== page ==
Nor do they understand that this universe of seemingly perfect people creates completely unattainable expectations and ideals of beauty. This means that little by little, their body image and the vision they have of themselves become completely distorted. They may even start to believe that their image doesn’t fall within the parameters of what’s socially acceptable.
The Wall Street Journal insists that Mark Zuckerberg and his entire team knew beforehand that this app was going to be especially “toxic”, particularly for teenage girls. In fact, Instagram culture creates an environment where only perfection counts.
Depression and suicidal thoughts: Facebook knew Instagram would cause harm
The tyranny of the like and absolute dependence on screens is leading many young people to depression, anxiety disorders, and even suicidal thoughts. The Johns Hopkins School of Medicine conducted research that highlight this worrying reality.
Since the arrival and spread of social networks two decades ago, the lives of young people and adolescents have completely changed, especially in mental health matters. As a matter of fact, the incidence of depression and suicidal behavior has risen, to the point that suicide is the leading cause of death between the ages of 10 and 34.
The feeling of missing something if they’re not connected and the obsession with the constant reinforcement of their photos and publications leads them to build an unhealthy lifestyle. There’s also another fact. This is that their brains, especially at these ages, are constantly programmed to compare themselves to others.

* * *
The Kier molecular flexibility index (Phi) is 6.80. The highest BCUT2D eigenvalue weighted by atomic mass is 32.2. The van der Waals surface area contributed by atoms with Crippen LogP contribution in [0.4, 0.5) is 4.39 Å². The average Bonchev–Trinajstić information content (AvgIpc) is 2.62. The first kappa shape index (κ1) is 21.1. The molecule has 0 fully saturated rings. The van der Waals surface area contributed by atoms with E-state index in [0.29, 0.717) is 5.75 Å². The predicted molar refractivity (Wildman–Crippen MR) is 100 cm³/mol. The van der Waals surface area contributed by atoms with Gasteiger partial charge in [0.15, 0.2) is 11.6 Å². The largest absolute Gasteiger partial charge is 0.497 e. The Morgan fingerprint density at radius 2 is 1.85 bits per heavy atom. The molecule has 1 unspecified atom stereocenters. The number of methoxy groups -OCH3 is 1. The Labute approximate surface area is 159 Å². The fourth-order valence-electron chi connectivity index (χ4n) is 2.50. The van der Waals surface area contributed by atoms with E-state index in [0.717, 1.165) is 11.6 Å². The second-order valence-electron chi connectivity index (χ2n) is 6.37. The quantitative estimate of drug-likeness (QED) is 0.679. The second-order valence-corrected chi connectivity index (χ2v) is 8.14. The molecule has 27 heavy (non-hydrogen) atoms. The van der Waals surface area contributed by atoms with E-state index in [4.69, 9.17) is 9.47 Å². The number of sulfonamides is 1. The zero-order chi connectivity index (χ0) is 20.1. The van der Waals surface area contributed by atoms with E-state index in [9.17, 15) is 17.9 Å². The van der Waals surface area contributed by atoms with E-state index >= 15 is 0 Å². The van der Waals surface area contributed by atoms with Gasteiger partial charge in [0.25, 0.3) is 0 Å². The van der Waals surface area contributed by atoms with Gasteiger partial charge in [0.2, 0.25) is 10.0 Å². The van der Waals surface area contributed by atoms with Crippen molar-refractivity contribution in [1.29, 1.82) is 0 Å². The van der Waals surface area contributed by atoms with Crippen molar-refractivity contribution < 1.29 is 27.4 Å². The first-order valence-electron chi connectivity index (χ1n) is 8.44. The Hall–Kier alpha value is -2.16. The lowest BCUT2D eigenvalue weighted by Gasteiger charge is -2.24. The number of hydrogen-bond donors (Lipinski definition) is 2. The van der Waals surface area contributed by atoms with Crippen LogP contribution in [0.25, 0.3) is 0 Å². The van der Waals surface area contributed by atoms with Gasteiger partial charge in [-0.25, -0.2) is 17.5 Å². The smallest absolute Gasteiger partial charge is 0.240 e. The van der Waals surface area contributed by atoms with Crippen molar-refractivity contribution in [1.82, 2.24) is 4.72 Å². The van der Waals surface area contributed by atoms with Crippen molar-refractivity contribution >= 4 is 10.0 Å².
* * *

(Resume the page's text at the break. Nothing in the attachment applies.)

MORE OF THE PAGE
In the past, this could’ve been useful in order for us to evolve and learn from each other. However, in the digital age, it doesn’t make any sense. Because they’re using unrealistic and unattainable models as references.
The importance of education and prevention
Facebook knew that Instagram would cause harm to adolescents, and yet it hasn’t changed even one of its mechanisms to reduce this impact. What’s more, the algorithms of the app mean it suggests to us more accounts to look at based on what we’ve already viewed. For example, if a teenager follows an influencer who explains how to lose weight, they’ll receive more publicity on the same topic.
What can be done about this worrying reality? The solution isn’t in prohibiting their use. In fact, this would be of little benefit. What’s really useful is education and prevention.
Therefore, it’s essential to work on aspects such as self-esteem, acceptance of one’s own body, and other dynamics that go beyond the screens. This would help anchor these young people to the real world. It’s a good idea to keep it in mind, for the future health and happiness of our young people.It might interest you...
All cited sources were thoroughly reviewed by our team to ensure their quality, reliability, currency, and validity. The bibliography of this article was considered reliable and of academic or scientific accuracy.
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- Salomon I, Brown CS. The Selfie Generation: Examining the Relationship Between Social Media Use and Early Adolescent Body Image. The Journal of Early Adolescence. 2019;39(4):539-560. doi:10.1177/0272431618770809